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Consumer confidence was dented in September on the back of growing anxiety about a potential cost of living crisis as gas prices shot up and food inflation looked set to kick in.

The monthly Consumer Confidence Index by GfK revealed a five-point fall to -13 this month compared with August and back towards levels not seen since April.

Although the measure was still much higher than the -25 recorded in September 2020, it was significantly lower than in August and July as the end of lockdown restrictions left consumers feeling more optimistic.

“On the back of concerns about rising prices for fuel and food, the growth in headline inflation, tax hikes, empty shelves and the end of the furlough scheme, September sees consumers slamming on the brakes as those already in economic hardship anticipate a potential cost of living crisis,” said Joe Staton, client strategy director at GfK.

All measures recorded by GfK declined this month, showing consumers are clearly worried about their personal financial situation and the wider economic prospects for the year ahead, Staton added.

The index measuring changes in personal finances over the past 12 months dropped four points to -4 – three points better than September 2020 – while the forecast for the next 12 months decreased six points to +5.

The measure for the general economic situation of the country during the past 12 months is down one point at –43, which is 18 points higher than a year ago, while expectations for the coming 12 months fell by ten points to –16 – still 22 points higher than September 2020.

Staton said the fall in the major purchase index was “depressing news for hard-pressed retailers looking to build sales as they go into the key holiday period”.

“When consumer confidence drops, shoppers tend to spend less, and this dampens the overall economic prospects for the UK,” he added. “This really is an unwelcome picture going into 2022 and beyond.”

Morning update

Mexican fast-food chain Tortilla has this morning unveiled plans for a flotation on London’s junior AIM market.

The company gave no figures in its intention to float statement, but it said admission to the stock market was expected to take place on or around 8 October 2021.

The group, which has 50 sites in the UK, has rapidly grown in recent years, with EBITDA up 250% from the 2019 financial year to the 2021 period as the business pivoted to focus more on the takeaway delivery market throughout Covid.

Company directors said in the statement to the London Stock Exchange that they believed the group was “strongly positioned” to capitalise on further growth opportunities in the post-Covid-19 pandemic landscape that has left a dramatically increased number of vacant units on the market as the hospitality industry struggled to recover from lockdown.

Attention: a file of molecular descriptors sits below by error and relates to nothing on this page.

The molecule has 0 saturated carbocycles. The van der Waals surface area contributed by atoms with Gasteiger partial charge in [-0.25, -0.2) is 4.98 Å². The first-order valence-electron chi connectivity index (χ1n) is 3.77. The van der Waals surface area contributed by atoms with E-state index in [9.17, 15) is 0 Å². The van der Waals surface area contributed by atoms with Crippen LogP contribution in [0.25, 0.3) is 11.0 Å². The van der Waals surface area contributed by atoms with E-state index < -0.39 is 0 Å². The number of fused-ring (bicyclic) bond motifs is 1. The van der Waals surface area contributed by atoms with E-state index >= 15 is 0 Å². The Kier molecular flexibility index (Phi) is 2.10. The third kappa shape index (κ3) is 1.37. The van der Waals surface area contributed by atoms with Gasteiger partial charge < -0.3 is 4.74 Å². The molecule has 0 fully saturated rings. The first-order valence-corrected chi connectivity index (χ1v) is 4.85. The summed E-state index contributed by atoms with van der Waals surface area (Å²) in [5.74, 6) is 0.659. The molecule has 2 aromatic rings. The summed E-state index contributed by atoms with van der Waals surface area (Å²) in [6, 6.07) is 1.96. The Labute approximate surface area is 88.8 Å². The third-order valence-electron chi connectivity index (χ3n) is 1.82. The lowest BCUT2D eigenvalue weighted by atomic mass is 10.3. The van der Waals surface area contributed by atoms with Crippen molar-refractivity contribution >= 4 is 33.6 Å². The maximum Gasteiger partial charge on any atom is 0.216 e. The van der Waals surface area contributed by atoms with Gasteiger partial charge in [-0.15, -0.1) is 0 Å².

The company added it had “an unprecedented opportunity” to accelerate its UK rollout strategy.

Tortilla is targeting 45 new outlets over the next five years, as well as targeting further franchising and licencing opportunities.

New funds raised in the IPO will be used to accelerate the growth strategy, increase brand awareness and position the group for the next stage of its development.

CEO Richard Morris said the announcement marked “an incredibly exciting” milestone in Tortilla’s continued growth journey.

“Since its launch in 2007, Tortilla has established a long-term track record of strong financial performance driven by considered expansion of the property portfolio and like-for-like growth.

“The business has shown itself to be extraordinarily well positioned throughout the pandemic, as the Tortilla product proposition is well-suited to the growing delivery market and we have proved the brand’s flexibility to operate across a range of locations and formats, including smaller sites and cloud kitchens.

“We believe that this IPO unlocks our ability to consolidate on this momentum and enables us capitalise on significant long-term growth opportunities in the post-Covid-19 pandemic landscape.”

The FTSE 100 opened down 0.2% to 7,063.85pts this morning.

Early fallers included McColl’s Retail Group, Deliveroo and THG, while Kerry Group and Greencore were among the risers.

Yesterday in the City

The FTSE 100 tailed off yesterday afternoon after another morning off good gains. London’s leading index ended the day flat at 7,083.12pts.

PZ Cussons rebounded from Wednesday’s sell-off, rising 3.6% to 228p yesterday, while Hilton Food Group increased 4.8% to 3.6% and Greencore rose 2.1% to 140.6p.

Real Good Food fell a further 5.3% to 2.7p, while THG was down 3.1% to 570p, Parsley Box Group tumbled 2% to 98p and SSP Group fell 1.8% to 266.9p.

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